In yet another embodiment, the reservoir cap supports are formed of a coating material. Reservoir cap supports formed from coating material may be formed using known coating processes and tape masking, shadow masking, selective laser removal techniques, or other selective methods.
Using the Multi-Cap Reservoir Systems/Devices
The multi-cap reservoir release/exposure devices and systems described herein can be used in a wide variety of applications. Preferred applications include the controlled delivery of a drug, biosensing, or a combination thereof.
In a preferred embodiment, the multi-cap reservoir system is part of an implantable medical device. The implantable medical device can take a wide variety of forms and be used in a variety of therapeutic and/or diagnostic applications. In one embodiment, the reservoirs store and release a drug formulation over an extended period of time. For example, the device is implanted into a patient (such as a human or other vertebrate animal) using standard surgical or minimally invasive implantation techniques, and then the reservoirs are opened on a schedule determined by the type of drug therapy prescribed by the physician. Exemplary drug delivery applications include the delivery of potent molecules, including, hormones (e.g., PTH), steroids, cytokines, chemotherapeutics, growth factors, vaccines, gene delivery vectors, anti-VEGF aptamers, and certain analgesic agents.
In another embodiment, the store and contain a sensor for selective exposure, wherein the reservoirs are opened as needed (depending, for example, upon fouling of the sensor) or as dictated by a predetermined schedule. For example, the reservoirs could contain a pressure sensor, a chemical sensor, or a biological sensor. In a particular embodiment, the reservoirs comprise a glucose sensor, which may, for instance, comprise glucose oxidase immobilized on an electrode in the reservoir and coated with one or more permeable/semi-permeable membranes. Because the enzyme could lose its activity when exposed to the environment (e.g., the body) before its intended time of use, the sealed reservoir serves to protect the enzyme until it is needed.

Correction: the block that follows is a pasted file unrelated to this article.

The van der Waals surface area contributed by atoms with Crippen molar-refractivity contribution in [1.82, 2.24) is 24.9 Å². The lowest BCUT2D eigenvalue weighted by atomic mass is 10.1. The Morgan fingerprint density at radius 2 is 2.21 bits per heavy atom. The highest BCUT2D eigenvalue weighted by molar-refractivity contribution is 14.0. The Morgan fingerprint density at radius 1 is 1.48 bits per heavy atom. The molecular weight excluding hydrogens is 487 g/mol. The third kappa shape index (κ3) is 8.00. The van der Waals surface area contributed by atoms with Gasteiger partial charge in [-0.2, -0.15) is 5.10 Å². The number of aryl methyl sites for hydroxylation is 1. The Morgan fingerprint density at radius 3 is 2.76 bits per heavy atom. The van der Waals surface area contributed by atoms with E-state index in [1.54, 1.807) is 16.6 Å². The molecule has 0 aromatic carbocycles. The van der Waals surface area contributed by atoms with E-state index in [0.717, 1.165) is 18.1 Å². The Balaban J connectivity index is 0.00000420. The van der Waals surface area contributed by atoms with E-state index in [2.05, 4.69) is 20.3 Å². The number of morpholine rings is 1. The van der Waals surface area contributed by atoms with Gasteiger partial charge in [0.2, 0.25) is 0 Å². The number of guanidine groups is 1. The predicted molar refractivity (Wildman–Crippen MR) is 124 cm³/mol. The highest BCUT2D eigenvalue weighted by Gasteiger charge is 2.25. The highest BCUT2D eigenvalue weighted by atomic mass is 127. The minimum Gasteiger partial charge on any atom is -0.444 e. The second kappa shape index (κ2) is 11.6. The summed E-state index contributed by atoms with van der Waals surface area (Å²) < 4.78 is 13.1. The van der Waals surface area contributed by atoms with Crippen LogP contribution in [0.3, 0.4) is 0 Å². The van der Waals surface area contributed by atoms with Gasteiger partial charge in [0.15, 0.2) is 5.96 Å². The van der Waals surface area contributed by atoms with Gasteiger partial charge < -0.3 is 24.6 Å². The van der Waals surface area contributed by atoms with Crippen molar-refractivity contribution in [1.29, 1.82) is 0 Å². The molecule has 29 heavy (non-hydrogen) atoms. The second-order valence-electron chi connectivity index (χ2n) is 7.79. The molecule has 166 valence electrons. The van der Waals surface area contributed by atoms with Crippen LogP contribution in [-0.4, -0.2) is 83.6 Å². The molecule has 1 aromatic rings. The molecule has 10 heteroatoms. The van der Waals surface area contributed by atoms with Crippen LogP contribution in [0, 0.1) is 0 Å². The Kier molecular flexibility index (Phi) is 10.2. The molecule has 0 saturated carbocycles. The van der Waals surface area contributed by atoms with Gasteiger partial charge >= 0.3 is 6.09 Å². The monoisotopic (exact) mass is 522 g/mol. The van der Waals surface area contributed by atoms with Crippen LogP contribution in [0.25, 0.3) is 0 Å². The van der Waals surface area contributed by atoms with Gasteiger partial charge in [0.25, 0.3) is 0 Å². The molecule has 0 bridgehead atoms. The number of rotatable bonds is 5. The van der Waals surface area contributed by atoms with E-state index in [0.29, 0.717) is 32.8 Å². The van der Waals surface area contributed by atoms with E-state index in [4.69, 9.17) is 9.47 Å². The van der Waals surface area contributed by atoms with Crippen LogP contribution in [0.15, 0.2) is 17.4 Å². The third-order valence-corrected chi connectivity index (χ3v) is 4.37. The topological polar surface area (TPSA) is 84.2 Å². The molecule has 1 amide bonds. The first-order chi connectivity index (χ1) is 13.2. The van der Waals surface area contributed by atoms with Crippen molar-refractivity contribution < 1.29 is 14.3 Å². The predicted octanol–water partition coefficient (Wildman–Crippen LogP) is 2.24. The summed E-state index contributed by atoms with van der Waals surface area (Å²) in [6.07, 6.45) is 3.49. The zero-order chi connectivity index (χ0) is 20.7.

In still another embodiment, the device is adapted for implantation into a patient suffering from congestive heart failure. In one example, the method of treatment includes the steps of (i) implanting a drug delivery module in a patient which can selectively release one or more drugs into the patient which are useful in the management or treatment of congestive heart failure; and (ii) releasing the one or more drugs from the implanted module, for example, in response to one or more monitored patient parameters (e.g., blood pressure, cardiac electrical signals, tissue electrical impedance, blood oxygen, blood oxygen saturation, natriuretic peptide levels, body weight, and combinations thereof). In one embodiment, the method further includes implanting a monitoring module in the patient and monitoring one or more patient parameters. Interaction of the drug delivery module and the monitoring module can be controlled by at least one microcontroller. In a preferred embodiment, the one or more drugs include a natriuretic peptide. Because some drugs can cause side effects such as hypotension, the monitoring module can monitor a patient parameter such as blood pressure as the drug is administered in small doses, essentially titrating the dose of drug to the patient.